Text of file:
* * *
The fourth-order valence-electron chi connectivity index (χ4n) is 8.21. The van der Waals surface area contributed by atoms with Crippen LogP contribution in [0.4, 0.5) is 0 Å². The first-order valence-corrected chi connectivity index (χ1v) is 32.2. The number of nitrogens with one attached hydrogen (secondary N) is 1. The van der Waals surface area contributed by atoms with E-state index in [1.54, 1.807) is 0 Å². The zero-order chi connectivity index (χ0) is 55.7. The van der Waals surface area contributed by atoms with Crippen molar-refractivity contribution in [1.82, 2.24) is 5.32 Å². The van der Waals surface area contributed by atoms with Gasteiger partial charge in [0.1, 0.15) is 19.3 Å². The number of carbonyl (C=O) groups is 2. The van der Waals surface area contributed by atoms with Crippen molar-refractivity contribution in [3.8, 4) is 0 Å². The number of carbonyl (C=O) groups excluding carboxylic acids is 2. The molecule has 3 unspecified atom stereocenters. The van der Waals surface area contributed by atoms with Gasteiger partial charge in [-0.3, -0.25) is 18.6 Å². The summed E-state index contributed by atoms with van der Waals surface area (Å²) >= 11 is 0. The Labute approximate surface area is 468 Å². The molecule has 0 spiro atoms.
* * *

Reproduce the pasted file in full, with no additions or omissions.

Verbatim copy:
The fourth-order valence-electron chi connectivity index (χ4n) is 8.21. The van der Waals surface area contributed by atoms with Crippen LogP contribution in [0.4, 0.5) is 0 Å². The first-order valence-corrected chi connectivity index (χ1v) is 32.2. The number of nitrogens with one attached hydrogen (secondary N) is 1. The van der Waals surface area contributed by atoms with E-state index in [1.54, 1.807) is 0 Å². The zero-order chi connectivity index (χ0) is 55.7. The van der Waals surface area contributed by atoms with Crippen molar-refractivity contribution in [1.82, 2.24) is 5.32 Å². The van der Waals surface area contributed by atoms with Gasteiger partial charge in [0.1, 0.15) is 19.3 Å². The number of carbonyl (C=O) groups is 2. The van der Waals surface area contributed by atoms with Crippen molar-refractivity contribution in [3.8, 4) is 0 Å². The number of carbonyl (C=O) groups excluding carboxylic acids is 2. The molecule has 3 unspecified atom stereocenters. The van der Waals surface area contributed by atoms with Gasteiger partial charge in [-0.3, -0.25) is 18.6 Å². The summed E-state index contributed by atoms with van der Waals surface area (Å²) >= 11 is 0. The Labute approximate surface area is 468 Å². The molecule has 0 spiro atoms.